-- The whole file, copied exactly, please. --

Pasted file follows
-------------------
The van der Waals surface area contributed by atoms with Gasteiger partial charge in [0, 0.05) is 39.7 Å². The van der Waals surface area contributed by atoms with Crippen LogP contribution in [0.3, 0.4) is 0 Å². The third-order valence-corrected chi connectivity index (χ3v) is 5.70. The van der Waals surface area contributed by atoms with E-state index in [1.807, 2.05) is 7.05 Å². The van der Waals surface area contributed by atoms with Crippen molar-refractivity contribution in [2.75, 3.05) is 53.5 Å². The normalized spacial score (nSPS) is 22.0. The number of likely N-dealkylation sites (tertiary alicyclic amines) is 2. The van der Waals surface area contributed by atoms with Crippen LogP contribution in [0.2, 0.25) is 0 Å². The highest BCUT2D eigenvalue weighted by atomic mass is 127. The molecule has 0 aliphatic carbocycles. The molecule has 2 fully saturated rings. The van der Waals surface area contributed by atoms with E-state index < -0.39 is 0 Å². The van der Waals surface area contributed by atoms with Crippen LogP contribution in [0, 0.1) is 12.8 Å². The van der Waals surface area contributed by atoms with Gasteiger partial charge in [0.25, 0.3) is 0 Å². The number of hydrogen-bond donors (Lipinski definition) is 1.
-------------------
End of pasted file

The van der Waals surface area contributed by atoms with Gasteiger partial charge in [0, 0.05) is 39.7 Å². The van der Waals surface area contributed by atoms with Crippen LogP contribution in [0.3, 0.4) is 0 Å². The third-order valence-corrected chi connectivity index (χ3v) is 5.70. The van der Waals surface area contributed by atoms with E-state index in [1.807, 2.05) is 7.05 Å². The van der Waals surface area contributed by atoms with Crippen molar-refractivity contribution in [2.75, 3.05) is 53.5 Å². The normalized spacial score (nSPS) is 22.0. The number of likely N-dealkylation sites (tertiary alicyclic amines) is 2. The van der Waals surface area contributed by atoms with Crippen LogP contribution in [0.2, 0.25) is 0 Å². The highest BCUT2D eigenvalue weighted by atomic mass is 127. The molecule has 0 aliphatic carbocycles. The molecule has 2 fully saturated rings. The van der Waals surface area contributed by atoms with E-state index < -0.39 is 0 Å². The van der Waals surface area contributed by atoms with Crippen LogP contribution in [0, 0.1) is 12.8 Å². The van der Waals surface area contributed by atoms with Gasteiger partial charge in [0.25, 0.3) is 0 Å². The number of hydrogen-bond donors (Lipinski definition) is 1.